After the war, Garfield entered a particularly successful point in his career. In 1946 he starred in his memorable role in The Postman Always Rings Twice, opposite Lana Turner. In the film Garfield played Frank Chambers, a drifter seduced into murdering his lovers husband. The film was massive success with many praising Garfield for his role as the crude, aimless hobo. When his contract expired in 1946, he chose not to renew it, becoming on of the few free agents in Hollywood. He then starred in the music drama Humoresque, playing a working class violinist whom comes under the wing of a wealthy but neurotic benefactor, played by Joan Crawford. The next year he took a supporting role in Elia Kazan's Gentleman's Agreement, playing opposite Gregory Peck. The film was incredible controversial in its time, as it dealt with themes of anti-Semitism in the United States. It would go on to be nominated for Best Picture. In 1948 he received a Best Actor Oscar nomination for his role in the boxing drama Body and Soul.

The Red Scare and Later Career

Despite his immediate post war popularity, Garfield's career would suffer a great blow due to his liberal politics. He was staunch supporter f the Committee for the First Amendment, a measure that opposed a centralized investigation into individuals due to their policies beliefs. When brought to testify into from of the House Committee on Un-American Activities (HUAC), he refused to name any communist party members. Due to unwillingness to divulge any information on supposed communist activists in Hollywood, Garfield's career suffered tremendously. He was soon black listed and no studio would touch him.

With Hollywood unwilling to hire him, Garfield returned to the New York stage after an eight-year hiatus with Skipper Next to God. The next year he starred in Lee Strasberg's successful staging of old friend Clifford Odets play The Big Knife. The staging was a success, running for over 100 performances. He again worked his old colleagues from The Group, starring in Cheryl Crawford's production of Peer Grant. In 1952 he finally realized his dream of playing Joe Bonaparte in Clifford Odet's revival of his 1938 play Golden Boy. That same year Garfield graced the screen for last time, starring in John Berry's crime-noir He Ran All The Way.

During this time Garfield got word that the HUAC was investigating his testimony on possible perjury charges. Already long suffering a from heart condition, the stress of the HUAC only exacerbated his health problems. After a particularly strenuous game of tennis, Garfield began to feel ill and slept at a friend's house. He would never wake up. John Garfield died on May 21st, 1952 due to mounting stress in conjunction with a heart condition. He was only 39 years old.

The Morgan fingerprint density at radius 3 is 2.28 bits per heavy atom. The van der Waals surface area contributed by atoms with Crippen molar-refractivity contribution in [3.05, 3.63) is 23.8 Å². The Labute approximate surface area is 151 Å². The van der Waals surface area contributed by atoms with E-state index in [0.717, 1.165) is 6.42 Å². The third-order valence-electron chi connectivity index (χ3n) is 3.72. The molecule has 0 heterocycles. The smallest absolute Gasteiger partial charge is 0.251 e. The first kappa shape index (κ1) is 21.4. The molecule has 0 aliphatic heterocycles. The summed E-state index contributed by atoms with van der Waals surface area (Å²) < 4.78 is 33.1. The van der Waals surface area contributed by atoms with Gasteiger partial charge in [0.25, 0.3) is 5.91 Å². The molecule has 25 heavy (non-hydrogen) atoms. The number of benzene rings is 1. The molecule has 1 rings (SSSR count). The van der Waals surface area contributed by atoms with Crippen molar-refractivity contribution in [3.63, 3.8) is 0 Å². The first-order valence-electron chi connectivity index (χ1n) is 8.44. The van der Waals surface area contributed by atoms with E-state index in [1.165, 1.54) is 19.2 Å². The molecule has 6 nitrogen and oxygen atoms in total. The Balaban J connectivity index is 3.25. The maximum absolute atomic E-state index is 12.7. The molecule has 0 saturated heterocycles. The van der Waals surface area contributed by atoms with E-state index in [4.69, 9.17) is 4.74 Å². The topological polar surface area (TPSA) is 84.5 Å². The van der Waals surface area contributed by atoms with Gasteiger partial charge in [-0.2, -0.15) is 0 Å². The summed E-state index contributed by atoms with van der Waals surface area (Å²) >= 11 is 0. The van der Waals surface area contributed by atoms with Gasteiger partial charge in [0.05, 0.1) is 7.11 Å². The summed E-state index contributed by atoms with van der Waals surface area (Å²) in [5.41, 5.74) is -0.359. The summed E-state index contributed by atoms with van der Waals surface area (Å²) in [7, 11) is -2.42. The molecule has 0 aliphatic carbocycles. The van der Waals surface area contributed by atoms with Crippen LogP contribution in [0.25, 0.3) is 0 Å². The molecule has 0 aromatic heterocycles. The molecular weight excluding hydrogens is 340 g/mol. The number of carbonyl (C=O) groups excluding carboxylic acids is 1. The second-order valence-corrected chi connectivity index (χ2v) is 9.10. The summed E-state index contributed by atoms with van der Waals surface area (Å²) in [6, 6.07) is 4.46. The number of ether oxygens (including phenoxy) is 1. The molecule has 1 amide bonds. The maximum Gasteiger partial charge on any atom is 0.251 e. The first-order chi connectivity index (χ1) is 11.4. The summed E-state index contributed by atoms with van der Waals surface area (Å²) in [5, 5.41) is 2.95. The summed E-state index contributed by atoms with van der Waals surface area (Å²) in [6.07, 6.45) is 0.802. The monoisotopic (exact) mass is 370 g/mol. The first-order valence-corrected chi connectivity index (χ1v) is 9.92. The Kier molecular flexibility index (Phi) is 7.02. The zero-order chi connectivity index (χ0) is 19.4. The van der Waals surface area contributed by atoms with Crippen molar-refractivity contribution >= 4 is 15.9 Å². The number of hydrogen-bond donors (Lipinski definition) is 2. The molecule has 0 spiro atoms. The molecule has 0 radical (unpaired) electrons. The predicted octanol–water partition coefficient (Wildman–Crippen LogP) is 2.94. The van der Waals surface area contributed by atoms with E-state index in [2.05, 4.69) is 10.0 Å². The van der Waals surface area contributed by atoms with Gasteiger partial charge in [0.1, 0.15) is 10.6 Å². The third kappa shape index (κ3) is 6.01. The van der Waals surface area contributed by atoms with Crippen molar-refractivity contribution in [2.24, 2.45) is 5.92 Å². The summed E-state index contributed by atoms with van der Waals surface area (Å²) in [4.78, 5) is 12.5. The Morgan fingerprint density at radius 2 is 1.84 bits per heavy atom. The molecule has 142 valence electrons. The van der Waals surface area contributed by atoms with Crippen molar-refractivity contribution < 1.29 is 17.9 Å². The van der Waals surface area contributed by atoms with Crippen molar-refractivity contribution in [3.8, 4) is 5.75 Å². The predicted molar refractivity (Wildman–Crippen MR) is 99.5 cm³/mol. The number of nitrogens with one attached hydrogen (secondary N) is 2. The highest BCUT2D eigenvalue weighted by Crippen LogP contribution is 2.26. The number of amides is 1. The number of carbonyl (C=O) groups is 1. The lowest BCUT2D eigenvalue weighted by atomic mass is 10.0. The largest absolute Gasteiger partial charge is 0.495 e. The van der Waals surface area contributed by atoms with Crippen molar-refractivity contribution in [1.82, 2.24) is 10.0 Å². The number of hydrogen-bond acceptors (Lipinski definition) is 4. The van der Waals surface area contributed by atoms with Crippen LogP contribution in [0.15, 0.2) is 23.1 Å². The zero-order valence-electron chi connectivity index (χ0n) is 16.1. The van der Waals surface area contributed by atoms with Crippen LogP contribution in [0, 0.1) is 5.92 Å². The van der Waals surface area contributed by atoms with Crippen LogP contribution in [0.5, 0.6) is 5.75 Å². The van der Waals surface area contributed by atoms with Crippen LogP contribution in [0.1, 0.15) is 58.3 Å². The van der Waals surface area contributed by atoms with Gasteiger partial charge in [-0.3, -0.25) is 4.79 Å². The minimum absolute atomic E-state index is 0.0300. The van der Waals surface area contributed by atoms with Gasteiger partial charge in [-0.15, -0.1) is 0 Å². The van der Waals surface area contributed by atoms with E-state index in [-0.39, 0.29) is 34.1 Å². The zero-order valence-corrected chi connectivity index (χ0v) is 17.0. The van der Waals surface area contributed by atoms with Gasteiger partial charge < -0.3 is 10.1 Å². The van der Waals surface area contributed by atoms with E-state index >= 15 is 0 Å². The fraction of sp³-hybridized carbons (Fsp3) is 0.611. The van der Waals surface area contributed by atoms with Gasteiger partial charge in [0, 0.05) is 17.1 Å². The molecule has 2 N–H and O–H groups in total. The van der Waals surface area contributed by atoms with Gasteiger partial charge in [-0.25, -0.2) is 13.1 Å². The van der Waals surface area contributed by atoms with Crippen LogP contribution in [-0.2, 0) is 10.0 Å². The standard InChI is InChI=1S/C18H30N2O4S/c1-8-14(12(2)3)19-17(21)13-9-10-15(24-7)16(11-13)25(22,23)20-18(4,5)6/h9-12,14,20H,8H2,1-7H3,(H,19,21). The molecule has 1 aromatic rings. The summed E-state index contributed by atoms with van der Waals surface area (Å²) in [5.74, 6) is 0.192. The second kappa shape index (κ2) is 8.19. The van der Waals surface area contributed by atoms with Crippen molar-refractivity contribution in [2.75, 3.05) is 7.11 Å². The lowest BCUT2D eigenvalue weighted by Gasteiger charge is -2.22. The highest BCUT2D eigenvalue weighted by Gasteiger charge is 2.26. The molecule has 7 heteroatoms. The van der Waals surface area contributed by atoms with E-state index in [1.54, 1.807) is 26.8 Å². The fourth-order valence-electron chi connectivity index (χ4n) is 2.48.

(Source: article by Minoo Allen for Classic Movie Hub).



Although Garfield was nominated for two Oscars, he never won a competitive Academy Award.

Academy Awards

YearAwardFilm nameRoleResult
1938Best Supporting ActorFour Daughters (1938)Mickey BordenNominated
1947Best ActorBody and Soul (1947)Charlie DavisNominated

He was honored with one star on the Hollywood Walk of Fame in the category of Motion Pictures.

BlogHub Articles:

Humoresque (1946): and Joan Crawford

By 4 Star Film Fan on Mar 7, 2023 From 4 Star Films

The manner in which Garfield is lit in the opening scene is striking. We don’t know the reason yet, but there’s a prevailing angst and discontentment spelled out over his face. It sets the tone for the rest of Jean Negulesco’s swelling drama Humoresque. I’m not sure if itR... Read full article

and Lili Palmer in "Body and Soul"

By Stephen Reginald on Jul 12, 2022 From Classic Movie Man

and Lili Palmer in "Body and Soul" Body and Soul (1947) is an American film noir set in the world of professional boxing directed by Robert Rossen and starring and Lili Palmer. The supporting cast includes Hazel Brooks, Anne Revere, Canada Lee, and William Conrad. Th... Read full article

stars in "Force of Evil"

By Stephen Reginald on Jun 28, 2022 From Classic Movie Man

stars in "Force of Evil" Force of Evil (1948) is an American film noir directed by Abraham Polonsky and starring . The film is based on the novel Tucker's People, which was adapted by Polonsky and Ira Wolfert from a novel by Wolfert. The music is by David Raskin (Laur... Read full article

reaches “The Breaking Point”

By Stephen Reginald on Sep 3, 2021 From Classic Movie Man

reaches “The Breaking Point” The Breaking Point (1950) is an American crime drama directed by Michael Curtiz and starring and Patricia Neal. The excellent supporting cast includes Phyllis Thaxter and Juano Hernandez. plays Harry Morgan, a spo... Read full article

Pride of The Marines (1945): Plays Al Schmid

By 4 Star Film Fan on Nov 2, 2020 From 4 Star Films

During WWII there’s no question was integral to the war effort despite having never served in the military. He did yeoman’s work when it came to morale, through his pictures at Warner Bros, originating the famed Hollywood Canteen with Bette Davis, and going on war bond tour... Read full article

See all articles

John Garfield Quotes:

Sparks: How come they picked you?
Wolf: I don't know. Strong arm, strong back, weak mind!

Paul Boray: All my life I wanted to do the right thing but it never worked out. I'm outside always looking in. Feeling all the time I'm far away from home and where home is I don't know. I can't get back to the simple happy kid I used to be.

Tom Prior: I read a great epitaph once, I'm gonna steal it for myself.
Scrubby: Sir?
Tom Prior: Here lies Prior, died a bachelor. Wifeless. Childless. Wish his father'd died the same.

read more quotes from John Garfield...

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John Garfield Facts
Comforted Sidney Poitier on his first plane ride by telling him to put a handkerchief over his face and think about nothing.

Garfield's widow Roberta married labor lawyer Sidney Cohn in 1954. He died in 1991 and Roberta Garfield Cohn died of Alzheimer's Disease in January 2004.

In 1949, he was a guest on Ed Sullivan's "Toast Of The Town" and quipped that the large TV cameras of this new medium were frightening.